Monday, November 1, 2010

Review: Well, at Least I Liked "Connie and Carla" (Happy B'day, Toni Collette)

TRASH IN MY EYE No. 198 (of 2004) by Leroy Douresseaux

Connie and Carla (2004)
Running time: 98 minutes (1 hour, 38 minutes)
MPAA – PG-13 for thematic elements, sexual humor, and drug references
DIRECTOR: Michael Lembeck
WRITER: Nia Vardalos
PRODUCERS: Gary Barber, Roger Birnbaum, Jonathan Glickman, Tom Hanks, and Rita Wilson
EDITOR: David Finfer


Starring: Nia Vardalos, Toni Collette, David Duchovny, Stephen Spinella, Alec Mapa, Christopher Logan, Robert Kaiser, Ian Gomez, Nick Sandow, Dash Mihok, Robert John Burke, and Boris McGiver with Debbie Reynolds

Connie and Carla was a box office dud, but I wanted to see the movie the first time I saw a commercial for it. Having finally seen the comedy/faux musical, I enjoyed it as much as I thought I would. It’s a good old fashion fish-out-of-water and mistaken identity comedy, and it has two exceptional leads in Nia Vardalos and Toni Collette.

In the film, Connie (Nia Vardalos) and Carla (Toni Collette) are two struggling Chicago dinner theatre performers, making a living where they can, in this case, at an airport bar. They witness their boss’ murder at the hands of Rudy (Robert John Burke), a Russian mobster. Unfortunately, when their boss knew he was in trouble, he slipped a kilo of cocaine that belonged to Rudy in Carla’s bag. Now, Rudy wants his coke and the girls dead, so Connie and Carla head out to the place no one would think of looking for them because it has no dinner theatre, Los Angeles.

After unsuccessfully hunting for work, they pretend to be drag queens and begin a drag musical act that is so popular, it lifts the status of the club where they perform. The local drag queens and the straight community embrace them, and they turn their new boss, Stanley’s (Ian Gomez), bar into a very hot dinner theatre club. Connie also falls for Jeff (David Duchovny), the straight brother of one of the drag queens, but Jeff thinks Connie is a man, much to her chagrin. However, they left Connie’s dumb boyfriend, Al (Nick Sandow), and Carla’s equal dumb squeeze, Mikey (Dash Mihok), behind in Chicago. Before long Al and Mikey and Rudy and his musical theatre-loving henchman, Tibor (Boris McGiver) come looking for the girls. Can they save their own lives and keep the fact that they’re women pretending to be men pretending to be women secret?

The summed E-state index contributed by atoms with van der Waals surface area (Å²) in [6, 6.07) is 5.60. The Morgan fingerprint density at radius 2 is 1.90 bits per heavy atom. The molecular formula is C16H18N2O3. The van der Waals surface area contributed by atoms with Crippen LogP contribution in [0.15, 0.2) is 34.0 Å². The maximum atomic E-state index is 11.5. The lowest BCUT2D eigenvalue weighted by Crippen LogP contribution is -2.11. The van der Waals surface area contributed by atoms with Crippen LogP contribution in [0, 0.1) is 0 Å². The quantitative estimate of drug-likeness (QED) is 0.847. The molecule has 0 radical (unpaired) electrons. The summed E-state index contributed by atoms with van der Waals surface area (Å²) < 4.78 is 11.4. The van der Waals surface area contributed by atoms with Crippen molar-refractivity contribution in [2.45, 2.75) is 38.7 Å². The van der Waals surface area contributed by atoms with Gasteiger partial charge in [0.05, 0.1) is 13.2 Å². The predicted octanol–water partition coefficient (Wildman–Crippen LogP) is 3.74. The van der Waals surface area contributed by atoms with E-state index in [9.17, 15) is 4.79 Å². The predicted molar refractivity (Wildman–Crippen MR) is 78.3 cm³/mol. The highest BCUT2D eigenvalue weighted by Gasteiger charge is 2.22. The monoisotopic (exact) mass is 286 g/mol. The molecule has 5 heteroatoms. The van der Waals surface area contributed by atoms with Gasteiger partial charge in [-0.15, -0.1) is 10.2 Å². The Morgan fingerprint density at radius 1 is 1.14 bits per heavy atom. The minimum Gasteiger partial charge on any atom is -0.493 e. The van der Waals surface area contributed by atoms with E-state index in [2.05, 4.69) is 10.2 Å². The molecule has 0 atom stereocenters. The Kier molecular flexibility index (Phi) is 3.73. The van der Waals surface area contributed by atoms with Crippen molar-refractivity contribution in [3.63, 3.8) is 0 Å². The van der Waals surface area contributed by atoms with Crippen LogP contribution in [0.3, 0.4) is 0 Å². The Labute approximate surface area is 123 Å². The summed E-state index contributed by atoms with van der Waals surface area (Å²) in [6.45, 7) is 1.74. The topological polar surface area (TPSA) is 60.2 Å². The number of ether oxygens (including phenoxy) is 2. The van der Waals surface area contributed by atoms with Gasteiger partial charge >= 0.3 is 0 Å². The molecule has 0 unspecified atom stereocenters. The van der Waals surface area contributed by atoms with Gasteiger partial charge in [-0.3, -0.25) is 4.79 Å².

Nia Vardalos’s script combines the best elements of films like Sister Act, Some Like it Hot, and Victor/Victoria, and director Michael Lembeck puts together a comedy that mixes slap stick and poignant political correctness into entertainment. It’s the most feel-good drag queen movie from a major Hollywood studio that I’ve seen, mainly because it treats it subject matter in a glossy way. The film assumes that if you’re a good guy, you accept drag queens even if you’re not 100% OK with their culture and lifestyle.

Sociology aside, the lead actresses make this film. Ms. Vardalos is just plain funny; she has a face and personality made for broad, goofy, dumb, obvious comedies. If it’s a farce or a tale about different cultures and groups thrown together, she can milk it for lots of yucks. Ms. Vardalos is also blessed with an excellent co-star in Toni Collette. Although many remember her as the put upon mother in The Sixth Sense, Ms. Collette is a fine actress who is an exceptionally good comedic character actress; she’s a pleasure to watch.

If one isn’t uptight about drag queens or gays, if one is secure with one’s sexual orientation, and if one isn’t a religious bigot, Connie and Carla is light-hearted fun. It’s not the smartest movie, but between the music, show tunes, dance routines, and broad drag queen humor, it’s darn funny.

7 of 10


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